That beautifully and bizarrely shot sequence is outdone in pure visual splendor by the glass brick walls of Jimmy and Kim’s office building. They stand in front of it at night to smoke and talk and contemplate the future, while the glowing glass occupies the entire field of vision behind them and the small white moon shines down from above. Kim and Jimmy’s relationship is such an odd one: It’s not as if they’re depicted as having white-hot romantic chemistry or anything, it’s just that they happen to prefer each other’s company to anyone else’s. Kim resting her bare feet on Jimmy as they drink champagne from coffee mugs to celebrate his suspension (as opposed to disbarment) conveys that. So do those glass bricks, and the way they stand in front of them to chat, at ease with each other even as this overwhelming wall of luminosity provides a deeply unnatural setting for their natural rapport.
But the most compelling aspect of the episode involves a character who’s now pretty far afield from our leading players. After last week’s courtroom theatrics with Chuck and Jimmy and the full-on Breaking Bad prologue we’ve been getting from Mike and Gus, it’s a gutsy move to pull back to Nacho Varga, Salamanca family lieutenant. After all, he’s the only major figure on the drug-trade end of the story we know doesn’t make it into Walter White’s orbit. Paradoxically, his uncertain fate somehow makes his story less engaging, not more, since your brain can’t help but tell you he somehow doesn’t count.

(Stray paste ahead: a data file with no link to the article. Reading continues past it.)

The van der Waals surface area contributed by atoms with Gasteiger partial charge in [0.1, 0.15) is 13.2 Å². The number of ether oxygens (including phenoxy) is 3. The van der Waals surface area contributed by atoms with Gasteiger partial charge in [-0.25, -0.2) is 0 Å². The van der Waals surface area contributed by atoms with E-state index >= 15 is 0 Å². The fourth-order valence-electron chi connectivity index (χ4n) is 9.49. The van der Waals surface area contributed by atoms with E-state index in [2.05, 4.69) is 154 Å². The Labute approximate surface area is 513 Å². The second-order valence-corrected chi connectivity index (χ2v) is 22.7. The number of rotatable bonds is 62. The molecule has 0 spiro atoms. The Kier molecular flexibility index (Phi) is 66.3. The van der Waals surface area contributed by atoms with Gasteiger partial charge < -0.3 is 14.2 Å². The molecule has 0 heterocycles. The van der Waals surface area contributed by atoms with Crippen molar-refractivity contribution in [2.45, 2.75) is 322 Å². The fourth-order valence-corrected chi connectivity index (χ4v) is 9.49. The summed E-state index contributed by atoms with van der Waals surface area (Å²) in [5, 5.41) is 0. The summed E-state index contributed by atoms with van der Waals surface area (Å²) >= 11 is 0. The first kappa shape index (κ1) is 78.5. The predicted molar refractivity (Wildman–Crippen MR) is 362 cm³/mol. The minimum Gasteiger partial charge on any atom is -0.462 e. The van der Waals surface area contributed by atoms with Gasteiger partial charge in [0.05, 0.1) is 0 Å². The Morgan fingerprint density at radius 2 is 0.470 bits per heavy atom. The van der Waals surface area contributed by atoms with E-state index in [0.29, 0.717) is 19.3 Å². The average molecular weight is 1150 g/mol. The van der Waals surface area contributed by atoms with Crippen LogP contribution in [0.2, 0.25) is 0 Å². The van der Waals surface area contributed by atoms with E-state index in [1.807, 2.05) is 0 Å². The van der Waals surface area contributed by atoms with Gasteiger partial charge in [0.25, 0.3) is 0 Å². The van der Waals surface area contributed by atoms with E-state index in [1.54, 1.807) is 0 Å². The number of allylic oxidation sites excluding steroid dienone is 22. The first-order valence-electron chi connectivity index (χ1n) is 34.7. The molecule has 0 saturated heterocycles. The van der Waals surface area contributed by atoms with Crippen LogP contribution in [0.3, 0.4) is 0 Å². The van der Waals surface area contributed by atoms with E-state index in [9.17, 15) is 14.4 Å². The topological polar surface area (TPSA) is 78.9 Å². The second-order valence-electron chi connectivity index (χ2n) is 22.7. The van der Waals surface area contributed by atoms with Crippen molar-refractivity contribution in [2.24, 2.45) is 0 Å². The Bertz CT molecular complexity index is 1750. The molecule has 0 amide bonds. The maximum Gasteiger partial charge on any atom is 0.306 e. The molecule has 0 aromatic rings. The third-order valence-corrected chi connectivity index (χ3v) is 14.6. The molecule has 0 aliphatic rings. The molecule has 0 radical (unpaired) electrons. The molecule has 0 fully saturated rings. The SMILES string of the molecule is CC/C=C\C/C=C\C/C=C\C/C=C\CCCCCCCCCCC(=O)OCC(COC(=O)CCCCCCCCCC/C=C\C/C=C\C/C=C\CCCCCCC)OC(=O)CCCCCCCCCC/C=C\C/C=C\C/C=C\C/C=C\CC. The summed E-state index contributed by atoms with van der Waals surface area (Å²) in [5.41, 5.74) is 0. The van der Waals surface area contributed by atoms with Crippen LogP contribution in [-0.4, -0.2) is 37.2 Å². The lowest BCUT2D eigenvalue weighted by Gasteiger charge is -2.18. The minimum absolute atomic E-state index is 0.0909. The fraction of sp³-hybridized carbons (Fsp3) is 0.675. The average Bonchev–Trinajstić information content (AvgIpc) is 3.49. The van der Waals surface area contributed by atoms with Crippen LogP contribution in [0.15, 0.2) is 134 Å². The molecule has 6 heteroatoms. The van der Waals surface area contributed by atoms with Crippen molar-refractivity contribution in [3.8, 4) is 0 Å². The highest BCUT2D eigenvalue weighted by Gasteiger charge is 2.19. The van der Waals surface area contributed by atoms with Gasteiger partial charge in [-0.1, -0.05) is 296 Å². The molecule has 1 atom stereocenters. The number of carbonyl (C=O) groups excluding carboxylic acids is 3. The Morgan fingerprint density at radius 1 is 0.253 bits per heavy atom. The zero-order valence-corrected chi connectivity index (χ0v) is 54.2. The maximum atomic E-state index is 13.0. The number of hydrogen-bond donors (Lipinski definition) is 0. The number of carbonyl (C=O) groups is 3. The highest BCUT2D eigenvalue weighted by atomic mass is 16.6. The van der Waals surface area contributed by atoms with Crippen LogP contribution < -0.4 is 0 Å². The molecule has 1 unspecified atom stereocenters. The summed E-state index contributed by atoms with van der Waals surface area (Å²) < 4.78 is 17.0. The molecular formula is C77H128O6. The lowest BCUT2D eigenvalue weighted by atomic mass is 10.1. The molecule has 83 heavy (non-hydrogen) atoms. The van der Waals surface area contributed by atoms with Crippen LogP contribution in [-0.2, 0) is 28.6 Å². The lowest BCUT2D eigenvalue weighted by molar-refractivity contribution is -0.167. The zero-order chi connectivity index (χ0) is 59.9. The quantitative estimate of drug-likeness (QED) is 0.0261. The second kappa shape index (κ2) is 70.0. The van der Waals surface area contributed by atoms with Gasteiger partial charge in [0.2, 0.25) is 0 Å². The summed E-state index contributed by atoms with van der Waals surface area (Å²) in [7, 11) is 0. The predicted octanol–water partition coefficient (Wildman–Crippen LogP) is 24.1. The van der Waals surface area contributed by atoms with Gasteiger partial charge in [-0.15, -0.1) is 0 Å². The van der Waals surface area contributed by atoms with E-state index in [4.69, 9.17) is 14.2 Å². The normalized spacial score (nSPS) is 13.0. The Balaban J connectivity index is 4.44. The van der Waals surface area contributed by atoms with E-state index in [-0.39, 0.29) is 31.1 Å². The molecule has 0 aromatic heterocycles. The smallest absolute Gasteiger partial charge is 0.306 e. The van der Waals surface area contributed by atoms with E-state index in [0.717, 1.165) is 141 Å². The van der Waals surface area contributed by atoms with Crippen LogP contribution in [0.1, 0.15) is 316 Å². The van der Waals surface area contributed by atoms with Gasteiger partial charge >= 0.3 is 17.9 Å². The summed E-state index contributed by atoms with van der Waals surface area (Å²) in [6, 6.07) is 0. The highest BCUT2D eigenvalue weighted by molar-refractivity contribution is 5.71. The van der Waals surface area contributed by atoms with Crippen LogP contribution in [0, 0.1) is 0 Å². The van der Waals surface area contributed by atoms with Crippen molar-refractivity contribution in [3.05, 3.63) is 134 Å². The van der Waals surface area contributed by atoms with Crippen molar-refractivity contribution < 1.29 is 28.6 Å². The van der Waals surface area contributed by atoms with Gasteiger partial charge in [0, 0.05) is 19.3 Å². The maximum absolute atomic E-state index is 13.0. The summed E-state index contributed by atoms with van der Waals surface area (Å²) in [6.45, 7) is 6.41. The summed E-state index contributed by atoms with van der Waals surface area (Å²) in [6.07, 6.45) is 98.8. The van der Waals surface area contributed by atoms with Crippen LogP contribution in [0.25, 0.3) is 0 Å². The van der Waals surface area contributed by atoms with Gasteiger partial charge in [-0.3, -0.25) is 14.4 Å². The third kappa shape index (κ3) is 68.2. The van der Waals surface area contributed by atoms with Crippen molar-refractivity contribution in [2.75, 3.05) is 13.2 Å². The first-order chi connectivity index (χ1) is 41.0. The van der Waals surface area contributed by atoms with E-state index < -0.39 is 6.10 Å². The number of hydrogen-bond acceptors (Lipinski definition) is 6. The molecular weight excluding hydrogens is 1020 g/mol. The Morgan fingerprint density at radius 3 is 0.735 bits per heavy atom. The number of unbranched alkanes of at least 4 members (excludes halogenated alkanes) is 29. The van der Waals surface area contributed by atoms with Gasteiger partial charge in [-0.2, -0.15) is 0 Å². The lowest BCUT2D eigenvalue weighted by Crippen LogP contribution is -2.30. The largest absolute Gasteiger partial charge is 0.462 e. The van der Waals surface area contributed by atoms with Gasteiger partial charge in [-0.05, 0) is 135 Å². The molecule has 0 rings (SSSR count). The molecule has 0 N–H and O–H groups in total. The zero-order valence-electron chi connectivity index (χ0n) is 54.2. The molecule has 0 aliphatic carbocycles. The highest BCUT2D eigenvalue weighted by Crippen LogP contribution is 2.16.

But actor Michael Mando has always made more of this character than meets the eye, largely through the use of his own. This guy has eyes you can read like a newspaper, conveying anger, fear, regret, resentment, admiration, or cold calculation while his voice remains silent and his body stays still. This can make Nacho frightening, as it does when his boss Hector Salamanca goads him into a sudden explosion of violence against the mild-mannered underling whose payment was short that week. (The poor guy winds up getting strangled in a basement by Walter White, so there’s not much improvement in his prospects to look forward to.)
But it also makes Nacho weirdly sympathetic and sad, usually when we see him in his civilian job, working for his father’s upholstery business. Whether he’s zoning out after committing that assault and accidentally sewing his own hand, or trying in vain to dissuade Don Hector from pursuing a takeover of his dad’s legitimately legitimate business, you just get the sense that this is the life he wishes he could lead. Without ever articulating it—that wouldn’t be Nacho’s style—Mando feeds this haunted coulda-woulda-shoulda vibe into Nacho’s every move, from getting a gun pointed to his head by Gus’s thugs to purloining one of Hector’s pills when the sick old man drops it on the floor. It’s the thread that sews him together. I hope we see more of him before he comes undone.